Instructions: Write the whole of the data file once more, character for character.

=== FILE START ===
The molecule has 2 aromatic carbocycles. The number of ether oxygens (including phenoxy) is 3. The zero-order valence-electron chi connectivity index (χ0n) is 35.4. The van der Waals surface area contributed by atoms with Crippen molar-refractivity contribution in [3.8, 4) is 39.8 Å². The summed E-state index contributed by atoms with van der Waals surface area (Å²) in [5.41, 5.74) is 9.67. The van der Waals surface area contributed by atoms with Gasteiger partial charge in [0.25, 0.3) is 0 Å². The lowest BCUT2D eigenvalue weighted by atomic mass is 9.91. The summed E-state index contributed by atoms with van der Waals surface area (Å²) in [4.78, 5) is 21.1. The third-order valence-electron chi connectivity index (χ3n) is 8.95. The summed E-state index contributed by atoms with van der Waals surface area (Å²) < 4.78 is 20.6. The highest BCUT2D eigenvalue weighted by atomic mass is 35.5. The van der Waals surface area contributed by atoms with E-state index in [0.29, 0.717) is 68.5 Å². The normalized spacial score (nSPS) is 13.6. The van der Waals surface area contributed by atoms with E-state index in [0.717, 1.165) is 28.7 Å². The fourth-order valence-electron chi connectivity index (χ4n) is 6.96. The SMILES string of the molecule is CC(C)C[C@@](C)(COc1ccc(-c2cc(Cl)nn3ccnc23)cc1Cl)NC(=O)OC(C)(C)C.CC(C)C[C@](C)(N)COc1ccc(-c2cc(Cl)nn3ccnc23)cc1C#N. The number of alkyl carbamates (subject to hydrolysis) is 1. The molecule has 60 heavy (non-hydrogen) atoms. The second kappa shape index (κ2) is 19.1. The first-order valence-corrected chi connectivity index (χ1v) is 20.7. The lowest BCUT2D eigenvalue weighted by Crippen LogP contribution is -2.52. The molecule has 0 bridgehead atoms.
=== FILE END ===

The molecule has 2 aromatic carbocycles. The number of ether oxygens (including phenoxy) is 3. The zero-order valence-electron chi connectivity index (χ0n) is 35.4. The van der Waals surface area contributed by atoms with Crippen molar-refractivity contribution in [3.8, 4) is 39.8 Å². The summed E-state index contributed by atoms with van der Waals surface area (Å²) in [5.41, 5.74) is 9.67. The van der Waals surface area contributed by atoms with Gasteiger partial charge in [0.25, 0.3) is 0 Å². The lowest BCUT2D eigenvalue weighted by atomic mass is 9.91. The summed E-state index contributed by atoms with van der Waals surface area (Å²) in [4.78, 5) is 21.1. The third-order valence-electron chi connectivity index (χ3n) is 8.95. The summed E-state index contributed by atoms with van der Waals surface area (Å²) < 4.78 is 20.6. The highest BCUT2D eigenvalue weighted by atomic mass is 35.5. The van der Waals surface area contributed by atoms with E-state index in [0.29, 0.717) is 68.5 Å². The normalized spacial score (nSPS) is 13.6. The van der Waals surface area contributed by atoms with E-state index in [0.717, 1.165) is 28.7 Å². The fourth-order valence-electron chi connectivity index (χ4n) is 6.96. The SMILES string of the molecule is CC(C)C[C@@](C)(COc1ccc(-c2cc(Cl)nn3ccnc23)cc1Cl)NC(=O)OC(C)(C)C.CC(C)C[C@](C)(N)COc1ccc(-c2cc(Cl)nn3ccnc23)cc1C#N. The number of alkyl carbamates (subject to hydrolysis) is 1. The molecule has 60 heavy (non-hydrogen) atoms. The second kappa shape index (κ2) is 19.1. The first-order valence-corrected chi connectivity index (χ1v) is 20.7. The lowest BCUT2D eigenvalue weighted by Crippen LogP contribution is -2.52. The molecule has 0 bridgehead atoms.